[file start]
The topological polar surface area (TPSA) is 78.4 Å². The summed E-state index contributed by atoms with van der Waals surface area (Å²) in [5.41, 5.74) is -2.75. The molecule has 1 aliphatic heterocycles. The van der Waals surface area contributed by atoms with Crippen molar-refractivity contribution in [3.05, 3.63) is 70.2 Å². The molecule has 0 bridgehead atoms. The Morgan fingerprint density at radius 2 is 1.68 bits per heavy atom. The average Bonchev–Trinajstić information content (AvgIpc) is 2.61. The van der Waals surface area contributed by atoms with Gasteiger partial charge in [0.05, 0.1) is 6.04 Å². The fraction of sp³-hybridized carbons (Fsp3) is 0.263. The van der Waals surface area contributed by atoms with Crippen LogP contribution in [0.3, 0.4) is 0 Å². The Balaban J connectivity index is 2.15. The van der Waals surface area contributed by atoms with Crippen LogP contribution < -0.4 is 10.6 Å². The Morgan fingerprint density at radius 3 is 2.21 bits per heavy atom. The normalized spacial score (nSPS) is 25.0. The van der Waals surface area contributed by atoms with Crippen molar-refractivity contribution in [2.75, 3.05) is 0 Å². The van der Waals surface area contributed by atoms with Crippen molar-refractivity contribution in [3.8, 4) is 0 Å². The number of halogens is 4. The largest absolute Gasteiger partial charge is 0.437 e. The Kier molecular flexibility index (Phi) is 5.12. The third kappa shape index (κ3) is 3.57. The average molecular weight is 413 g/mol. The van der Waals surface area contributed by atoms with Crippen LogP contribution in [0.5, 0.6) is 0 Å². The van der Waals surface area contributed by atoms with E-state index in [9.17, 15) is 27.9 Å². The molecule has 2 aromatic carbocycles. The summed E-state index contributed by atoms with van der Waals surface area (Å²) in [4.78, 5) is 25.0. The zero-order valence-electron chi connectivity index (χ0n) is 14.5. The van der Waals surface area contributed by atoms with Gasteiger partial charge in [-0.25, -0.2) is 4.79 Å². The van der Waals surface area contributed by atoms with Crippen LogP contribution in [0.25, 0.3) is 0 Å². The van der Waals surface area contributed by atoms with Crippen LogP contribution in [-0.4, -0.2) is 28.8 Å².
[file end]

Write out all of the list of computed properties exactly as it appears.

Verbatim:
The topological polar surface area (TPSA) is 78.4 Å². The summed E-state index contributed by atoms with van der Waals surface area (Å²) in [5.41, 5.74) is -2.75. The molecule has 1 aliphatic heterocycles. The van der Waals surface area contributed by atoms with Crippen molar-refractivity contribution in [3.05, 3.63) is 70.2 Å². The molecule has 0 bridgehead atoms. The Morgan fingerprint density at radius 2 is 1.68 bits per heavy atom. The average Bonchev–Trinajstić information content (AvgIpc) is 2.61. The van der Waals surface area contributed by atoms with Gasteiger partial charge in [0.05, 0.1) is 6.04 Å². The fraction of sp³-hybridized carbons (Fsp3) is 0.263. The van der Waals surface area contributed by atoms with Crippen LogP contribution in [0.3, 0.4) is 0 Å². The Balaban J connectivity index is 2.15. The van der Waals surface area contributed by atoms with Crippen LogP contribution < -0.4 is 10.6 Å². The Morgan fingerprint density at radius 3 is 2.21 bits per heavy atom. The normalized spacial score (nSPS) is 25.0. The van der Waals surface area contributed by atoms with Crippen molar-refractivity contribution in [2.75, 3.05) is 0 Å². The van der Waals surface area contributed by atoms with Crippen molar-refractivity contribution in [3.8, 4) is 0 Å². The number of halogens is 4. The largest absolute Gasteiger partial charge is 0.437 e. The Kier molecular flexibility index (Phi) is 5.12. The third kappa shape index (κ3) is 3.57. The average molecular weight is 413 g/mol. The van der Waals surface area contributed by atoms with Crippen LogP contribution in [0.5, 0.6) is 0 Å². The van der Waals surface area contributed by atoms with E-state index in [9.17, 15) is 27.9 Å². The molecule has 2 aromatic carbocycles. The summed E-state index contributed by atoms with van der Waals surface area (Å²) in [4.78, 5) is 25.0. The zero-order valence-electron chi connectivity index (χ0n) is 14.5. The van der Waals surface area contributed by atoms with Gasteiger partial charge in [-0.25, -0.2) is 4.79 Å². The van der Waals surface area contributed by atoms with Crippen LogP contribution in [0.25, 0.3) is 0 Å². The van der Waals surface area contributed by atoms with Crippen LogP contribution in [-0.4, -0.2) is 28.8 Å².